According to the OECD’s 2018 Job Creation and Local Economic Development report, released this week, “the risk of automation is much higher in some regions than others within countries”. While Slovakia ranks as the most vulnerable OECD country in the world, the country’s Western region appears particularly at risk.
The OECD had previously determined that nearly 14% of jobs could be replaced by machines and robots worldwide, and that more than a third of them could be impacted in one way or another and “see significant changes”. This new study digs deeper, and focuses on the regional disparities within countries. In that regard, Western Slovakia ranks as the most vulnerable, with 40% of jobs considered at risk of being automated in the near future, compared, for instance, to 4% in the Oslo region, in Norway.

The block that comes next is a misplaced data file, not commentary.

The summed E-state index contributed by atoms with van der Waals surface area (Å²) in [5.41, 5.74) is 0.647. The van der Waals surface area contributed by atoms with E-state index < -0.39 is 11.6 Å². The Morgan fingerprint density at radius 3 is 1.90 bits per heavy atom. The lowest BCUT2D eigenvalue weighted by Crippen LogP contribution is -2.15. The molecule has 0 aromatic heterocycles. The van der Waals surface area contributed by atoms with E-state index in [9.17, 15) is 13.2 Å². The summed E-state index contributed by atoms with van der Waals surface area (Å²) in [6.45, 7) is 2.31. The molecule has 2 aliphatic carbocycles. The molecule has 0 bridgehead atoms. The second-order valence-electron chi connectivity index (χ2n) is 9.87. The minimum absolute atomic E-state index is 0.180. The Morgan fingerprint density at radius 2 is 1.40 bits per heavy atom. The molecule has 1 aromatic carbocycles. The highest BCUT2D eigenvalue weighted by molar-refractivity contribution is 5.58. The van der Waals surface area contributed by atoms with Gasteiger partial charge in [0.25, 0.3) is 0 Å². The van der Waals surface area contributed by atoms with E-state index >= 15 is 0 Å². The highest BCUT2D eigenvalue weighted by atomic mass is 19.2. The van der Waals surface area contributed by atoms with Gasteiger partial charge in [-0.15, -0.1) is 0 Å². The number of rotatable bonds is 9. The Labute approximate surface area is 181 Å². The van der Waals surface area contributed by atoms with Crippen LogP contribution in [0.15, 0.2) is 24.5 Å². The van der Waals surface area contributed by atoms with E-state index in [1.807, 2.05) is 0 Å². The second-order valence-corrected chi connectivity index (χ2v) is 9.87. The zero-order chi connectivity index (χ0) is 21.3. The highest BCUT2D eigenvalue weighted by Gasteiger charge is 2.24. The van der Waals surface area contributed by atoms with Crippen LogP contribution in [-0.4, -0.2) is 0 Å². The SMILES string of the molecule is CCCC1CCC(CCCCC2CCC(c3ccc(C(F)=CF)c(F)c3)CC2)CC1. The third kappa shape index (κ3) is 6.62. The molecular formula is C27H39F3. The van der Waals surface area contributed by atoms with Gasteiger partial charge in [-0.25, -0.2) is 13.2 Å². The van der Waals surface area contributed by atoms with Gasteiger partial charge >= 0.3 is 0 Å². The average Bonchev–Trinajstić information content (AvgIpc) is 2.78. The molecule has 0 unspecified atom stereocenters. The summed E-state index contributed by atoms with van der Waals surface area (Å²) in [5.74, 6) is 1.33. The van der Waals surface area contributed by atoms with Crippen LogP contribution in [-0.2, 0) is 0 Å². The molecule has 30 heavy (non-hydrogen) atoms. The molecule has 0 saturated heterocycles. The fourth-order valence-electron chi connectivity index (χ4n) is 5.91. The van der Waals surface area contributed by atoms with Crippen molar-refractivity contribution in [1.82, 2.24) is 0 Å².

In some countries, including the Czech Republic and Slovakia, regional differences are particularly strong, mainly due to the concentration of the most vulnerable jobs – low to medium skilled, manufacturing and routine activities – in specific areas of the country.
According to their analysis, which spans from 2011 to 2016, both Western and Eastern Slovakia, as well as the capital city Bratislava, have seen an increase of jobs at risk of automation in the last few years. The only exception being Central Slovakia, where significant job creations in low-risk positions such as “personal care workers”, “hospitality” or “teaching professionals” have made its local economy more resilient and less vulnerable to the prospect of increasing automation processes.
The vulnerability of Slovakia’s economy, manufacturing sector and labour market to automation is alarming – particularly if we consider how ill-prepared businesses and policy-makers seem to be – and is deeply rooted in the very structure of its economic development model.